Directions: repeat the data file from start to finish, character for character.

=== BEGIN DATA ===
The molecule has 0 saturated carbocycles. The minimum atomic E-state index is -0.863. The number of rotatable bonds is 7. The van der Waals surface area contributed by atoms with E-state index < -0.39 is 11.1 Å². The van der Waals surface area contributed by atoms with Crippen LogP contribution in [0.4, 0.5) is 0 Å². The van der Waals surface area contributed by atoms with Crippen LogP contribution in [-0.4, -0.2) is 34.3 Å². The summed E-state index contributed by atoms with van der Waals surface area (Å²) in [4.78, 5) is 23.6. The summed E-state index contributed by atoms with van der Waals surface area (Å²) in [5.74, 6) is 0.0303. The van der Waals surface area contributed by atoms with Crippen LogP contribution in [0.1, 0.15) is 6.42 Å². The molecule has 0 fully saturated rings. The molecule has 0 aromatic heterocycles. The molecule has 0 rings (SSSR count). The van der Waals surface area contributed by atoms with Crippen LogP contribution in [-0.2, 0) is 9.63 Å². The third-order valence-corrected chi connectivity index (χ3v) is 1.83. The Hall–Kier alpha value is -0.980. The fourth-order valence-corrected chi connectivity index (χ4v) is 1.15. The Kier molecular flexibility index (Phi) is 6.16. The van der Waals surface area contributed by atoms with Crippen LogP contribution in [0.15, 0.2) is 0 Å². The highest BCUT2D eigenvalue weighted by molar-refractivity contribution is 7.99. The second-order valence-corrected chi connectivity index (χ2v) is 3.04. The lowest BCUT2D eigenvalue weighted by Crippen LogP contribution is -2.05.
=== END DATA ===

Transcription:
The molecule has 0 saturated carbocycles. The minimum atomic E-state index is -0.863. The number of rotatable bonds is 7. The van der Waals surface area contributed by atoms with E-state index < -0.39 is 11.1 Å². The van der Waals surface area contributed by atoms with Crippen LogP contribution in [0.4, 0.5) is 0 Å². The van der Waals surface area contributed by atoms with Crippen LogP contribution in [-0.4, -0.2) is 34.3 Å². The summed E-state index contributed by atoms with van der Waals surface area (Å²) in [4.78, 5) is 23.6. The summed E-state index contributed by atoms with van der Waals surface area (Å²) in [5.74, 6) is 0.0303. The van der Waals surface area contributed by atoms with Crippen LogP contribution in [0.1, 0.15) is 6.42 Å². The molecule has 0 fully saturated rings. The molecule has 0 aromatic heterocycles. The molecule has 0 rings (SSSR count). The van der Waals surface area contributed by atoms with Crippen LogP contribution in [-0.2, 0) is 9.63 Å². The third-order valence-corrected chi connectivity index (χ3v) is 1.83. The Hall–Kier alpha value is -0.980. The fourth-order valence-corrected chi connectivity index (χ4v) is 1.15. The Kier molecular flexibility index (Phi) is 6.16. The van der Waals surface area contributed by atoms with Crippen LogP contribution in [0.15, 0.2) is 0 Å². The highest BCUT2D eigenvalue weighted by molar-refractivity contribution is 7.99. The second-order valence-corrected chi connectivity index (χ2v) is 3.04. The lowest BCUT2D eigenvalue weighted by Crippen LogP contribution is -2.05.